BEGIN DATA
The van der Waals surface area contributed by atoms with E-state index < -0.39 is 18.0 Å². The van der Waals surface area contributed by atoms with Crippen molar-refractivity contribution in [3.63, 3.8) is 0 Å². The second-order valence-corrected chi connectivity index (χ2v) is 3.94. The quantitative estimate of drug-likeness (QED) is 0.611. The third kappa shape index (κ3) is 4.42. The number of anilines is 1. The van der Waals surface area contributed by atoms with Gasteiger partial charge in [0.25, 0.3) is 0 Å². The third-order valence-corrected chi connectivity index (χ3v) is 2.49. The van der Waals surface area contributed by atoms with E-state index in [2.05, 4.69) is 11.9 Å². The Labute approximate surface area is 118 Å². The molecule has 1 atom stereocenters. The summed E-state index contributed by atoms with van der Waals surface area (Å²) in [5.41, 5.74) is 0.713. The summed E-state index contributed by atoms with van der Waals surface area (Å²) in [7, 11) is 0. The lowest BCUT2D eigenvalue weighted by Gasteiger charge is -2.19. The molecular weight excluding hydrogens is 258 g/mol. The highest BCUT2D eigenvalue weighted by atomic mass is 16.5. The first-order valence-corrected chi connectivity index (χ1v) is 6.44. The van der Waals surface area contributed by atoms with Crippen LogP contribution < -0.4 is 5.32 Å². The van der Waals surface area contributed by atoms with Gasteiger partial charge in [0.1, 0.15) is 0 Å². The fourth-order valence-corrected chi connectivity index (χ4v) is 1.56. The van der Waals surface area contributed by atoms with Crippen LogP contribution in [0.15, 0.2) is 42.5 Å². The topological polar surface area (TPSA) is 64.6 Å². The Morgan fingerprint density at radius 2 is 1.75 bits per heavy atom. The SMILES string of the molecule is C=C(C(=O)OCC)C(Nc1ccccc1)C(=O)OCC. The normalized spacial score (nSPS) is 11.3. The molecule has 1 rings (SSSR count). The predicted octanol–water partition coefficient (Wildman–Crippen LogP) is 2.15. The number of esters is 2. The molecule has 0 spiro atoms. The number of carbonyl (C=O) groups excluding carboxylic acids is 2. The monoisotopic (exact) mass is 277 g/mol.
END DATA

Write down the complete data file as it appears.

The van der Waals surface area contributed by atoms with E-state index < -0.39 is 18.0 Å². The van der Waals surface area contributed by atoms with Crippen molar-refractivity contribution in [3.63, 3.8) is 0 Å². The second-order valence-corrected chi connectivity index (χ2v) is 3.94. The quantitative estimate of drug-likeness (QED) is 0.611. The third kappa shape index (κ3) is 4.42. The number of anilines is 1. The van der Waals surface area contributed by atoms with Gasteiger partial charge in [0.25, 0.3) is 0 Å². The third-order valence-corrected chi connectivity index (χ3v) is 2.49. The van der Waals surface area contributed by atoms with E-state index in [2.05, 4.69) is 11.9 Å². The Labute approximate surface area is 118 Å². The molecule has 1 atom stereocenters. The summed E-state index contributed by atoms with van der Waals surface area (Å²) in [5.41, 5.74) is 0.713. The summed E-state index contributed by atoms with van der Waals surface area (Å²) in [7, 11) is 0. The lowest BCUT2D eigenvalue weighted by Gasteiger charge is -2.19. The molecular weight excluding hydrogens is 258 g/mol. The highest BCUT2D eigenvalue weighted by atomic mass is 16.5. The first-order valence-corrected chi connectivity index (χ1v) is 6.44. The van der Waals surface area contributed by atoms with Crippen LogP contribution < -0.4 is 5.32 Å². The van der Waals surface area contributed by atoms with Gasteiger partial charge in [0.1, 0.15) is 0 Å². The fourth-order valence-corrected chi connectivity index (χ4v) is 1.56. The van der Waals surface area contributed by atoms with Crippen LogP contribution in [0.15, 0.2) is 42.5 Å². The topological polar surface area (TPSA) is 64.6 Å². The Morgan fingerprint density at radius 2 is 1.75 bits per heavy atom. The SMILES string of the molecule is C=C(C(=O)OCC)C(Nc1ccccc1)C(=O)OCC. The normalized spacial score (nSPS) is 11.3. The molecule has 1 rings (SSSR count). The predicted octanol–water partition coefficient (Wildman–Crippen LogP) is 2.15. The number of esters is 2. The molecule has 0 spiro atoms. The number of carbonyl (C=O) groups excluding carboxylic acids is 2. The monoisotopic (exact) mass is 277 g/mol.